Costa Rica is a natural paradise filled with zip lines and expansive views of lush green trees and sparkling blue waters. It’s also home to five-star resorts that cater to the high-end adventurers among us, as well as experiences that are less adrenaline-inducing and more mouthwatering, like learning to cook local dishes and horseback-riding through a coffee plantation before tasting the local product.
The Gaia Hotel & Reserve is offering an amazing deal right now that doubles as the perfect excuse to skip town for a few days. The hotel itself is a five-star, adults-only property with ocean views, a spa, and a sleek stone pool that looks out over the tree-covered hillside. The deal includes a three-course dinner (with a bottle of wine), a 90-minute hot stone massage, a 90-minute terra massage, roundtrip airport transfers, daily breakfast for two, and complimentary chauffeur service to and from the beach. All this rounds out to $610 per person, or $1,220 per couple, and does not include airfare. (They say they found roundtrip flights from New York City to San Jose for less than $200 on Fly.com)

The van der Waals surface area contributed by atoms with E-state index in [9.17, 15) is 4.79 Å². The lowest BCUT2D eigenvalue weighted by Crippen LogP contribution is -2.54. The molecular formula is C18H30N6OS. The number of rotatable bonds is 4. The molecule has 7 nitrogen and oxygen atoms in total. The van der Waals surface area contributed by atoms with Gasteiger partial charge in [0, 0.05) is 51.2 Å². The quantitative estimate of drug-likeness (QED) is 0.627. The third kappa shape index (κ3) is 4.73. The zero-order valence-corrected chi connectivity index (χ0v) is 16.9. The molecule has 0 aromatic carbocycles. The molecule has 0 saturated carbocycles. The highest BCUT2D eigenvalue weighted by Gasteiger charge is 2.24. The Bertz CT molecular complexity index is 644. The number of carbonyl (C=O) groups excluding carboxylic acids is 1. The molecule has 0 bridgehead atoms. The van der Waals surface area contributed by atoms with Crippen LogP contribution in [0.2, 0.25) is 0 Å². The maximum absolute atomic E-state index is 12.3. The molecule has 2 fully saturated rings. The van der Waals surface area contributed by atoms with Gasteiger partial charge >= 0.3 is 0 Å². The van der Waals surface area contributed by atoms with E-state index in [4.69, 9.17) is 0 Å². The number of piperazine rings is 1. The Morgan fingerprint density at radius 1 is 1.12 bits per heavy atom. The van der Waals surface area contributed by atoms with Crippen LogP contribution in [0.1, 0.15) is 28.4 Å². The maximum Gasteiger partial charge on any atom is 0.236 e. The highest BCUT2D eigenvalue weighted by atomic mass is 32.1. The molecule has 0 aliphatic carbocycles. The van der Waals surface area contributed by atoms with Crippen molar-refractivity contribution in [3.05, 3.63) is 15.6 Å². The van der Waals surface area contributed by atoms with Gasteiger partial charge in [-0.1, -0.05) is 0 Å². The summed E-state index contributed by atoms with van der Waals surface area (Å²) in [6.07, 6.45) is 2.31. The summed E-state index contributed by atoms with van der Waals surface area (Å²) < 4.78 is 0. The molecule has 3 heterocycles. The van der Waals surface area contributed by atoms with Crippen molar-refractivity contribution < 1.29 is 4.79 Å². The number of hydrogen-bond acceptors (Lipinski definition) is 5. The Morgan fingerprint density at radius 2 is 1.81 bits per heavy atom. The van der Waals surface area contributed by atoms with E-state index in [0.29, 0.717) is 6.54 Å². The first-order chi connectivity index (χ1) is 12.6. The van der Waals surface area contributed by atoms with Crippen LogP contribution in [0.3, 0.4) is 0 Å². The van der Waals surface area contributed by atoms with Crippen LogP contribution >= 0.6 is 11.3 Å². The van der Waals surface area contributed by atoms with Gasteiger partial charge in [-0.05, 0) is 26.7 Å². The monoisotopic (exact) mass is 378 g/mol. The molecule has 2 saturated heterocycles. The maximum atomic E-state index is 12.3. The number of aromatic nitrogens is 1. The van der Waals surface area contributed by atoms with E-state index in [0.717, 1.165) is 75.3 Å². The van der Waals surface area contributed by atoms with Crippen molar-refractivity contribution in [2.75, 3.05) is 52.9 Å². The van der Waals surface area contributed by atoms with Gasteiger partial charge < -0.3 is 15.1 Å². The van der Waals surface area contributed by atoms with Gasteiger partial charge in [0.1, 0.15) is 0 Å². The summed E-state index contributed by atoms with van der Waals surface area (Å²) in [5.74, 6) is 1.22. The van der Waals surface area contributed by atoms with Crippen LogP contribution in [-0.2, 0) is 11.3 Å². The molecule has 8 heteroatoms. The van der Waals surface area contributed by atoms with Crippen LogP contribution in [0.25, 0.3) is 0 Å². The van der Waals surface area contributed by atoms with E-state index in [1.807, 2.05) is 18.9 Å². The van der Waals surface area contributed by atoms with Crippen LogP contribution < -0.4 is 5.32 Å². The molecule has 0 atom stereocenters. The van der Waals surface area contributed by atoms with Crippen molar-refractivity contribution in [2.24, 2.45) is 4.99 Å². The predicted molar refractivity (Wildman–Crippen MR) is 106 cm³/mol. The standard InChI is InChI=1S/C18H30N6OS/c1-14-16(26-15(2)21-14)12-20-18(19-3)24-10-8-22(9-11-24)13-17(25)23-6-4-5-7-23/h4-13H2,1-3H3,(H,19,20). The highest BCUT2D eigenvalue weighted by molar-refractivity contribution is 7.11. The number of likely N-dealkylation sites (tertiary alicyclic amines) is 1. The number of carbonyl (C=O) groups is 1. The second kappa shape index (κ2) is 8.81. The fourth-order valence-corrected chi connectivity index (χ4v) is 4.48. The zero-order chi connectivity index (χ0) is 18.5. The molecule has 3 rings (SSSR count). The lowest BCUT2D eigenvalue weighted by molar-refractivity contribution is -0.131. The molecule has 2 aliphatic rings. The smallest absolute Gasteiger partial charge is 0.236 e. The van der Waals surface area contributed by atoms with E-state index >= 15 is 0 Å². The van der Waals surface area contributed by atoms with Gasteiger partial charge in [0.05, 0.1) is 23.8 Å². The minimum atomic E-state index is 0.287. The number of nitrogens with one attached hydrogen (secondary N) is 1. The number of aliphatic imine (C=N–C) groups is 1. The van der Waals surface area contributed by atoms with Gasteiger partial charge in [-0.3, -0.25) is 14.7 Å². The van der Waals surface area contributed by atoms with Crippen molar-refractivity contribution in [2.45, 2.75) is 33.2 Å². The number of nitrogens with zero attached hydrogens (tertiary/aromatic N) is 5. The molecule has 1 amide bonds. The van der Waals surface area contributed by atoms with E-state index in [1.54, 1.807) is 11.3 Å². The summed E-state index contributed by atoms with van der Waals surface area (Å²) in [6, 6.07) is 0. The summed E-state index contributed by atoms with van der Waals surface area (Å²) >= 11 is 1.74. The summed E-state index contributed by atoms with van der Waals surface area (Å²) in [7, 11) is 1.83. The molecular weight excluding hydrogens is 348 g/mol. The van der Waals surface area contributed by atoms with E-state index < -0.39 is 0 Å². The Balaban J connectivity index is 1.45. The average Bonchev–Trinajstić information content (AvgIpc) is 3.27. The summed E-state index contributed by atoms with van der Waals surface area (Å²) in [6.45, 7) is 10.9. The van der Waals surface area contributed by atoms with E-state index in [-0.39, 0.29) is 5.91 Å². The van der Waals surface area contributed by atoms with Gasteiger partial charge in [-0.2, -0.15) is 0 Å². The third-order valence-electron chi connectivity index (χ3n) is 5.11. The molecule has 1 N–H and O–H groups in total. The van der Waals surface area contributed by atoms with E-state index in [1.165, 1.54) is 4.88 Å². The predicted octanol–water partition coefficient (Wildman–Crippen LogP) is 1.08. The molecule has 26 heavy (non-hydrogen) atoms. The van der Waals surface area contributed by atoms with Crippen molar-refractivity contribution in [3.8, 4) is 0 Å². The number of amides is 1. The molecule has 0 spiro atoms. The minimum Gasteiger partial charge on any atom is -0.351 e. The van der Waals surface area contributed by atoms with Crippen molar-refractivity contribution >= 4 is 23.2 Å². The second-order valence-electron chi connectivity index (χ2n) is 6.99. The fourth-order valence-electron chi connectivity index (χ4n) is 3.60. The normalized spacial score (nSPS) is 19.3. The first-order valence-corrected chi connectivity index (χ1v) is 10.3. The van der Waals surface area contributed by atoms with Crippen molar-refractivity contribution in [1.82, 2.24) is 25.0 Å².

One of the best parts of this deal is that you don’t have to book certain dates or even decide when to go yet. You can buy a voucher from Travelzoo and then call the hotel to redeem it directly. It’s valid for arrivals any day of the week from May to June or September to October.
Once you’re in Costa Rica, there are more than a handful of gastronomic experiences to indulge in. First, take a tour of the coffee plantation at Finca Rosa Blanca — you can even tour it on horseback if you’d like, before tasting what they’ve made. Then, the Monte Azul hotel and nature preserve offers the chance to pick fresh herbs and vegetables in the garden, participate in making artisanal cheeses, and tour the coffee farm. The lauded Cerro Coyote Creole Cooking School sits in the mountains with its own organic garden, and offers a wide range of cooking courses. Finally, take a tour (which finishes with a delicious tasting) of the Monteverde Cheese Factory. (Photo courtesy of Flickr/epha)